Apple is making a car. The code name is “Project Titan.” Apple brings back Bob Mansfield from retirement to lead the project. Apple lays off dozens of employees who were presumably working on the car project that was never confirmed. Apple might no longer be making a car. There! You are all caught up on the months of speculation around Apple and cars!
What I do know for sure is Apple is in my car today. A new car I have had now for about 10 days. A totally unnecessary purchase justified by the fact that my old car – a 2014 Suburban – was not technologically savvy enough. Now, I have the 2016 model and it does all sorts of things for me — warning me about lane departures, making my seat vibrate when a car or pedestrian is approaching me while reversing, and showing me the direction with a big red arrow on my screen. The most interesting part, however, is having CarPlay and Android Auto.
As I am currently using an iPhone 7 Plus, I tried out CarPlay and the results are quite interesting.
I have been using Google Maps pretty much since I got to the US four years ago. My old car had a navigation system but I hated it so I was using my phone with a Bluetooth connection. I had tried Apple Maps when it first came out but went back to Google and soon got used to certain features, such as the multi-lane turn as well as the exact timing of the command. I got comfortable with it and, aside from trying out HereWeGo and Waze, I have been pretty much happy with Google.
Having CarPlay made me rediscover Maps and features like where I parked my car, the suggested travel time to home or school or the office, suggestions based on routine or calendar information — all pleasant surprises that showed me what I had been missing out. It also showed me how, by fully embracing the ecosystem, you receive greater benefits. Having the direction clearly displayed on the large car screen was better and, while there is still a little bit of uneasiness about not using Google Maps, I have now switched over. Maps on Apple Watch just completes the car experience as the device gently taps you as you need to make the turn. It is probably the best example I have seen thus far of devices working together to deliver an enhanced experience vs. one device taking over the other.
Music has been in my car thanks to a subscription to Sirius XM but, at home, we also have an Apple Music subscription as well as Amazon Prime Music. With CarPlay, my music starts to play in the car as soon as the phone is connected and, despite my husband’s initial resistance, this past weekend, he was converted. He asked Siri to play Rancid and he was somewhat surprised when one of his favorite songs came on. My daughter is also happily making requests to Siri and everybody catching a ride is quite relieved not to be subjected to Kidz Bop Radio non-stop.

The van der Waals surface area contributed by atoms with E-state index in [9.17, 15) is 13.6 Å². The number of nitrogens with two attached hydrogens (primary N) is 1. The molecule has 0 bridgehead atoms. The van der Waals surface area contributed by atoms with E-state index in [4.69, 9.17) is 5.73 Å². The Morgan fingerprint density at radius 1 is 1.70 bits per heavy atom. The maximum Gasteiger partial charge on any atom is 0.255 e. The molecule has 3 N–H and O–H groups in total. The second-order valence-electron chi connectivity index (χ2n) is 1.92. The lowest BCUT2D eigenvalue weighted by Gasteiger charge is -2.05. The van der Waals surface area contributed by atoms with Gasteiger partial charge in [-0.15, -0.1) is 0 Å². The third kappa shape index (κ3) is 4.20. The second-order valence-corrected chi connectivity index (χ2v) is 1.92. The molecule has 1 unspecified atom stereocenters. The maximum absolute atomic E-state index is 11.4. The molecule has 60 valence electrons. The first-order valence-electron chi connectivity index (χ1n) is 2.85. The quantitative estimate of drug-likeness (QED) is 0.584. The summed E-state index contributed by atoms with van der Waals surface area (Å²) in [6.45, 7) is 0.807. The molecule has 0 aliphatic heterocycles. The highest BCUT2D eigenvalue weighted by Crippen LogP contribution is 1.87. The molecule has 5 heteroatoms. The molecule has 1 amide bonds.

The best feature, however, is having Siri read and compose text messages for you. I know I can do that outside my car as well but I rarely do, because, well frankly, I don’t have to: typing serves me just fine. When I interact with Siri, the exchange feels very transactional, i ask a question I get an answer and that is it. The car is the perfect storm when it comes to getting you hooked on voice commands. You are not supposed to be texting and driving, the space is confined, and there is little background noise as the music is turned off when you speak (I have to admit a switch to turn off the kids would be nice too). Siri (she) gets commands and messages right 90% of the time which gets me to use her more. Interestingly, it is also the time where I have a more natural, more conversational, exchange with Siri:
Siri: There is a new message from XYZ would you like me to read it to you?
Me: Yes, please.
Siri: (reads message)
Siri: Would you like to respond
Siri: Go ahead
Me: Yada Yada Yada
Siri: You are replying Yada Yada Yada, ready to send?
At the end, you have a pretty satisfied feeling of having achieved what you wanted and not once moving your eyes from the road ahead.
Our Voice Assistant survey did show a preference for consumers to use their voice assistant in the car. Fifty-one percent of the US consumers we interviewed said they do, so I am clearly not alone. I would argue that interacting through car speakers vs the phone – assuming you are not holding the phone to your mouth which would not be hands-free – gives you higher fidelity and therefore a better, more engaging experience.
While we wait for autonomous cars (maybe even one by Apple) to take over and leave us free to either work or play while we go from point A and B, it is understandable that CarPlay stays limited to functions that complement your driving but do not interfere with your concentration. That said, I think there is a lot of room for Apple to deliver a smarter experience in the car if it accesses more information from the car and the user. Suggesting a gas station when the gas indicator goes below a certain point, suggesting a place to park when we get to our destination, or a restaurant if we are driving somewhere where we have not been before and are close to lunch time. The possibilities are many.
The problem with CarPlay is it relies on consumers upgrading their cars to one of the over 100 models available or integrating CarPlay kits — which range from just under $200 to over $700 depending on brand and quality. This is a steep price to pay when you are not quite sure what the return on your investment will be. Apple needs to find a way to lower that adoption barrier for CarPlay so as to speed up adoption. The more users experience CarPlay, the easier it will be to get them to take the next step when it comes to cars, whether an Apple-branded car or a fuller Apple experience in the car.